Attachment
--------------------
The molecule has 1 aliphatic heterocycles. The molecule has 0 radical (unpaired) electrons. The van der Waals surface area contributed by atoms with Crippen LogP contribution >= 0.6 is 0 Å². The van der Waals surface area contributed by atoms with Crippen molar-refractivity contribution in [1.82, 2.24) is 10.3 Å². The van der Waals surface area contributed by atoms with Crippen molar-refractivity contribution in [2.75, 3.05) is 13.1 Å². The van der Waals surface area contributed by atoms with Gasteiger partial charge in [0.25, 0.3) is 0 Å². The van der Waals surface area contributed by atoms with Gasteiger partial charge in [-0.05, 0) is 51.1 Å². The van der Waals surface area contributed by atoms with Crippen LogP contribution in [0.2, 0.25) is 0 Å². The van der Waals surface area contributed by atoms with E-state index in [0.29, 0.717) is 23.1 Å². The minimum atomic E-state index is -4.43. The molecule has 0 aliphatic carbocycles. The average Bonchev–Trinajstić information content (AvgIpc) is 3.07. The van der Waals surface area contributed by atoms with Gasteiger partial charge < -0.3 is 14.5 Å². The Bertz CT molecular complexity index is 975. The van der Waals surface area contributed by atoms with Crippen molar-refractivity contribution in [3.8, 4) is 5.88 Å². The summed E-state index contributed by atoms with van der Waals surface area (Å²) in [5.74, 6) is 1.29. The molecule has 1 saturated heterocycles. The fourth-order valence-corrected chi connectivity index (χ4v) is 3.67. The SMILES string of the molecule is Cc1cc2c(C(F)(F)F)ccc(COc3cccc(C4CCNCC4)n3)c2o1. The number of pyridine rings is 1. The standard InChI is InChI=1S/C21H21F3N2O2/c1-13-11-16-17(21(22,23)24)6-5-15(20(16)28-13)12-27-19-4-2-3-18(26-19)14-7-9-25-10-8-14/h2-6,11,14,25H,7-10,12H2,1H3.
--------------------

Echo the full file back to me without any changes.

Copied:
The molecule has 1 aliphatic heterocycles. The molecule has 0 radical (unpaired) electrons. The van der Waals surface area contributed by atoms with Crippen LogP contribution >= 0.6 is 0 Å². The van der Waals surface area contributed by atoms with Crippen molar-refractivity contribution in [1.82, 2.24) is 10.3 Å². The van der Waals surface area contributed by atoms with Crippen molar-refractivity contribution in [2.75, 3.05) is 13.1 Å². The van der Waals surface area contributed by atoms with Gasteiger partial charge in [0.25, 0.3) is 0 Å². The van der Waals surface area contributed by atoms with Gasteiger partial charge in [-0.05, 0) is 51.1 Å². The van der Waals surface area contributed by atoms with Crippen LogP contribution in [0.2, 0.25) is 0 Å². The van der Waals surface area contributed by atoms with E-state index in [0.29, 0.717) is 23.1 Å². The minimum atomic E-state index is -4.43. The molecule has 0 aliphatic carbocycles. The average Bonchev–Trinajstić information content (AvgIpc) is 3.07. The van der Waals surface area contributed by atoms with Gasteiger partial charge < -0.3 is 14.5 Å². The Bertz CT molecular complexity index is 975. The van der Waals surface area contributed by atoms with Crippen molar-refractivity contribution in [3.8, 4) is 5.88 Å². The summed E-state index contributed by atoms with van der Waals surface area (Å²) in [5.74, 6) is 1.29. The molecule has 1 saturated heterocycles. The fourth-order valence-corrected chi connectivity index (χ4v) is 3.67. The SMILES string of the molecule is Cc1cc2c(C(F)(F)F)ccc(COc3cccc(C4CCNCC4)n3)c2o1. The number of pyridine rings is 1. The standard InChI is InChI=1S/C21H21F3N2O2/c1-13-11-16-17(21(22,23)24)6-5-15(20(16)28-13)12-27-19-4-2-3-18(26-19)14-7-9-25-10-8-14/h2-6,11,14,25H,7-10,12H2,1H3.